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Five years ago, a nationwide breast cancer screening project using mammography was interrupted by a radiation scare. A handful of committees reviewed the project—an American Cancer Society (ACS) and National Cancer Institute-sponsored effort to pick up early, undetected cancers in women aged 35 to 74 years—and recommended against routine mammography for asymptomatic women younger than 50 years. The benefits of screening younger women do not outweigh the risks of causing a few additional breast cancers, the experts said.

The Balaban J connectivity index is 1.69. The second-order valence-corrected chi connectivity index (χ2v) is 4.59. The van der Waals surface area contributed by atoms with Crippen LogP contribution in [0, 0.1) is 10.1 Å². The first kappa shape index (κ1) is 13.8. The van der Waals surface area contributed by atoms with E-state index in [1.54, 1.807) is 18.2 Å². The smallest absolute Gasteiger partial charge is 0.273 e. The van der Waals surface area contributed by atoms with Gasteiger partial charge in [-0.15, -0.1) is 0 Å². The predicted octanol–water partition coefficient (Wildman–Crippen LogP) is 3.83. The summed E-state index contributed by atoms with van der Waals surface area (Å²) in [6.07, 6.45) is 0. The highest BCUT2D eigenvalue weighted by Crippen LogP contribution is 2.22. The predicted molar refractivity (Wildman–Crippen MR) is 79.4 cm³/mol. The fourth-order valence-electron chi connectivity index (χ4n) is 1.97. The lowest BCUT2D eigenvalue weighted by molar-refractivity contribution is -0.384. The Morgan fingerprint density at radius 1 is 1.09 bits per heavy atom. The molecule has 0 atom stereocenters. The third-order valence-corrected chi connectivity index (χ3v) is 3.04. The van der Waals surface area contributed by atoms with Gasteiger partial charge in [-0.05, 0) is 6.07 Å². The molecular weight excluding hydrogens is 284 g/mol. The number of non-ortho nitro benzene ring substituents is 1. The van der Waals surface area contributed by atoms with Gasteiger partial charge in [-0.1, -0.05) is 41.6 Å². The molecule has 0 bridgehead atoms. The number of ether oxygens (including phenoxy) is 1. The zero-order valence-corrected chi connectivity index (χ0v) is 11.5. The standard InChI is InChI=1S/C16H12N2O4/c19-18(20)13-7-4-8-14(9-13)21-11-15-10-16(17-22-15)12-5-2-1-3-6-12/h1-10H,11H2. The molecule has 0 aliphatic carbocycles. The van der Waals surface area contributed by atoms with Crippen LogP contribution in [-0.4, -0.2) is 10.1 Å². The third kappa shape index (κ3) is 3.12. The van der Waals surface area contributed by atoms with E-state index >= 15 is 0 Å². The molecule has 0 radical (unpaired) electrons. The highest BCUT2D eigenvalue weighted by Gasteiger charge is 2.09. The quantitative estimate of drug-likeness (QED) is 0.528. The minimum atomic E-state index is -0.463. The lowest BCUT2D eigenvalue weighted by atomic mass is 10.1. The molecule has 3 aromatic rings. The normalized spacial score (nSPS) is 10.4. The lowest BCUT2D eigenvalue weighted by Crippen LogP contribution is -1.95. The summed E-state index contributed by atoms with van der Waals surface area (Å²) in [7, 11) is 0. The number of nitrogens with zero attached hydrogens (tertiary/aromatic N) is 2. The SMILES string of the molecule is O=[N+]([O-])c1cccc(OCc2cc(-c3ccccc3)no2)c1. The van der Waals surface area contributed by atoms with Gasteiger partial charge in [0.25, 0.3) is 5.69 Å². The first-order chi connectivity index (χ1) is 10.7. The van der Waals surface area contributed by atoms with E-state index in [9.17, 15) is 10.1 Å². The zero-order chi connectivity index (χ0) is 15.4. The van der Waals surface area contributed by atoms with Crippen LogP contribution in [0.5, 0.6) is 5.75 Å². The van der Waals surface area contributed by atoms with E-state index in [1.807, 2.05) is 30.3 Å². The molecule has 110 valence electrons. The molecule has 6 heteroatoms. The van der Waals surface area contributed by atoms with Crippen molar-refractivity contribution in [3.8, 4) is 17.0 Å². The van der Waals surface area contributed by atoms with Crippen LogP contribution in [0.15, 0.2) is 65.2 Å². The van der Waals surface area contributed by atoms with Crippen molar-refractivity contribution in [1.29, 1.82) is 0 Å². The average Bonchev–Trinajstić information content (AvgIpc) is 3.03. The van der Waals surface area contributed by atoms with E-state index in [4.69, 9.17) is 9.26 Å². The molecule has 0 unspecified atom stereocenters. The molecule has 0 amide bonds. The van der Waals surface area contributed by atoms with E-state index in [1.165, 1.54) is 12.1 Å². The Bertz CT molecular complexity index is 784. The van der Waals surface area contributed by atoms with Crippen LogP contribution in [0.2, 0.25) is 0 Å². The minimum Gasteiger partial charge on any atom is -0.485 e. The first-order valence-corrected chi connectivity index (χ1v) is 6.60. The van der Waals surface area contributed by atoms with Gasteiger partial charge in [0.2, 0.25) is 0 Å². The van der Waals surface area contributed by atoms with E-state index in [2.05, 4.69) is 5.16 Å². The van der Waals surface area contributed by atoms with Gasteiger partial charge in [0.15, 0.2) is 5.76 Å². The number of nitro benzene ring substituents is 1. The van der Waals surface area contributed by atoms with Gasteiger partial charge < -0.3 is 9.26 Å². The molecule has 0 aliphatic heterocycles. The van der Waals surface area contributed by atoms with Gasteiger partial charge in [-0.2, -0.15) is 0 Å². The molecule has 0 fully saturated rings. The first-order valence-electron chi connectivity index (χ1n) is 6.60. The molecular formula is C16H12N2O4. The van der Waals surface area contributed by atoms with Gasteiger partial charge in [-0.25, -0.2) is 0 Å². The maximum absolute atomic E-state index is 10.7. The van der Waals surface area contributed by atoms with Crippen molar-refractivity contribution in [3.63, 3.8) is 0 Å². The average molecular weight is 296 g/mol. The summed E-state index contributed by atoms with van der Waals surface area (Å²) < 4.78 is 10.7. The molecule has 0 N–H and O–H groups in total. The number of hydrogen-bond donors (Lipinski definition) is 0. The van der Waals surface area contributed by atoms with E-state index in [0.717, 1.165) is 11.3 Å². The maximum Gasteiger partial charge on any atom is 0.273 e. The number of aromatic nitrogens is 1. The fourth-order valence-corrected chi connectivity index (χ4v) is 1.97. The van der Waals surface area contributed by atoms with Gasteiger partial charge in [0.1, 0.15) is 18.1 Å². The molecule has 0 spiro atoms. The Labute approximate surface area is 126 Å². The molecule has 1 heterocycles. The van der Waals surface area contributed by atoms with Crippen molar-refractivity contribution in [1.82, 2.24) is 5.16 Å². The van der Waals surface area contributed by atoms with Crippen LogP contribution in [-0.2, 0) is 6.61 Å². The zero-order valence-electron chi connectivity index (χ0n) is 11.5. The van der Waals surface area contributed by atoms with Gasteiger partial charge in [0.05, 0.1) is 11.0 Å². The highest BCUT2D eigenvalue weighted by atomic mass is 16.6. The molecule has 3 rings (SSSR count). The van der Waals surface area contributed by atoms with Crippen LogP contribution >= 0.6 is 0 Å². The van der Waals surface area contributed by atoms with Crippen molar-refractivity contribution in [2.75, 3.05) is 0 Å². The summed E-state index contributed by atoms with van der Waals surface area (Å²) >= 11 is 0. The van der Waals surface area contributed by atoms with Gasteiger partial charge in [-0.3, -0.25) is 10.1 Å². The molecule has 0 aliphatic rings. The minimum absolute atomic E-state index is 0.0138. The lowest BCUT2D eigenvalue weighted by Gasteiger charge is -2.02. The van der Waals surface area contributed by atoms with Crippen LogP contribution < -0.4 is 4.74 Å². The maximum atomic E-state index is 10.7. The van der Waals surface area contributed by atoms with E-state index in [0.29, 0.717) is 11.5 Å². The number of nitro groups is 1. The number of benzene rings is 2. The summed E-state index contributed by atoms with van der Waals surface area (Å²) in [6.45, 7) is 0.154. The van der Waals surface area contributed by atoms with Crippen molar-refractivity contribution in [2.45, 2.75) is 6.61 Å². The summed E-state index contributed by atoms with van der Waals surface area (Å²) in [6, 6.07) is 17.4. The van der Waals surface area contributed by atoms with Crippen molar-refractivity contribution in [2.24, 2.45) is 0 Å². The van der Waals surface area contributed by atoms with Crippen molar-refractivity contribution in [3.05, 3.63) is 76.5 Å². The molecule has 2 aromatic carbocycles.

Since then, improvements in technology have cut the radiation dose in half—to less than 1 rad for a two-view study of the breast. Nevertheless, a lingering concern about radiation risk among some physicians and patients appears to be partially responsible for a boom in sales of breast ultrasound scanners after just a few years on the market. Although fewer than 100 are in place in the United States, the number is expected
Bolsen B. Ultrasound breast scanning: (only) a complement to mammography?. JAMA. 1982;248(9):1025-1027. doi:10.1001/jama.1982.03330090003001